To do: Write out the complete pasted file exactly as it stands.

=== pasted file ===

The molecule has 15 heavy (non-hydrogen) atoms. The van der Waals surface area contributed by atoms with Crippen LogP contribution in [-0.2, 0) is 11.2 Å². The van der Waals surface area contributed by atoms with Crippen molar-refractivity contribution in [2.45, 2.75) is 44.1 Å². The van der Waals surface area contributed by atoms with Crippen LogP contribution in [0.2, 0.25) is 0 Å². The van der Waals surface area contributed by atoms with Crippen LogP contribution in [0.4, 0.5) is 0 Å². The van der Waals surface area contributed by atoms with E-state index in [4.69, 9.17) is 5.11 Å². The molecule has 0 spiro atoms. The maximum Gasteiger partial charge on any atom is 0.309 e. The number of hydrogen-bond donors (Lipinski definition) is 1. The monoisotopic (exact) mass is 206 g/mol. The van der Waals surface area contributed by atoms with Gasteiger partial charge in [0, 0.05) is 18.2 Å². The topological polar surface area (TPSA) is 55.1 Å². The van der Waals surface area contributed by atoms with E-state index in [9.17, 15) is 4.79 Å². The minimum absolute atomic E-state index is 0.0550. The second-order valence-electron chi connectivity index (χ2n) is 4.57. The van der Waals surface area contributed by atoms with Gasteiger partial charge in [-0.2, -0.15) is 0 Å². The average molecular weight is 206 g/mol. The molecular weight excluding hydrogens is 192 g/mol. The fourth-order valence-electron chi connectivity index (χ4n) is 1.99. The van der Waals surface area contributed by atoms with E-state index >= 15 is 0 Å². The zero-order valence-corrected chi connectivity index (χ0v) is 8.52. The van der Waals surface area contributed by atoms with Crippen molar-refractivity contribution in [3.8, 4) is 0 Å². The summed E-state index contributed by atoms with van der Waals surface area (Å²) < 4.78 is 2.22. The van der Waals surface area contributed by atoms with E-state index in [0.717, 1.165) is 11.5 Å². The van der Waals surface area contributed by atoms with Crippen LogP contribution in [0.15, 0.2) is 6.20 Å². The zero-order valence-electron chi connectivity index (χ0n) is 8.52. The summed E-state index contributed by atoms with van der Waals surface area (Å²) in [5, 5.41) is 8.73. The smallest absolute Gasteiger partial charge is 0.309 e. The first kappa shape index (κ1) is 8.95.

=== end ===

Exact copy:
The molecule has 15 heavy (non-hydrogen) atoms. The van der Waals surface area contributed by atoms with Crippen LogP contribution in [-0.2, 0) is 11.2 Å². The van der Waals surface area contributed by atoms with Crippen molar-refractivity contribution in [2.45, 2.75) is 44.1 Å². The van der Waals surface area contributed by atoms with Crippen LogP contribution in [0.2, 0.25) is 0 Å². The van der Waals surface area contributed by atoms with Crippen LogP contribution in [0.4, 0.5) is 0 Å². The van der Waals surface area contributed by atoms with E-state index in [4.69, 9.17) is 5.11 Å². The molecule has 0 spiro atoms. The maximum Gasteiger partial charge on any atom is 0.309 e. The number of hydrogen-bond donors (Lipinski definition) is 1. The monoisotopic (exact) mass is 206 g/mol. The van der Waals surface area contributed by atoms with Gasteiger partial charge in [0, 0.05) is 18.2 Å². The topological polar surface area (TPSA) is 55.1 Å². The van der Waals surface area contributed by atoms with E-state index in [9.17, 15) is 4.79 Å². The minimum absolute atomic E-state index is 0.0550. The second-order valence-electron chi connectivity index (χ2n) is 4.57. The van der Waals surface area contributed by atoms with Gasteiger partial charge in [-0.2, -0.15) is 0 Å². The average molecular weight is 206 g/mol. The molecular weight excluding hydrogens is 192 g/mol. The fourth-order valence-electron chi connectivity index (χ4n) is 1.99. The van der Waals surface area contributed by atoms with E-state index >= 15 is 0 Å². The zero-order valence-corrected chi connectivity index (χ0v) is 8.52. The van der Waals surface area contributed by atoms with Crippen molar-refractivity contribution in [3.8, 4) is 0 Å². The summed E-state index contributed by atoms with van der Waals surface area (Å²) < 4.78 is 2.22. The van der Waals surface area contributed by atoms with E-state index in [0.717, 1.165) is 11.5 Å². The van der Waals surface area contributed by atoms with Crippen LogP contribution in [0.15, 0.2) is 6.20 Å². The zero-order valence-electron chi connectivity index (χ0n) is 8.52. The summed E-state index contributed by atoms with van der Waals surface area (Å²) in [5, 5.41) is 8.73. The smallest absolute Gasteiger partial charge is 0.309 e. The first kappa shape index (κ1) is 8.95.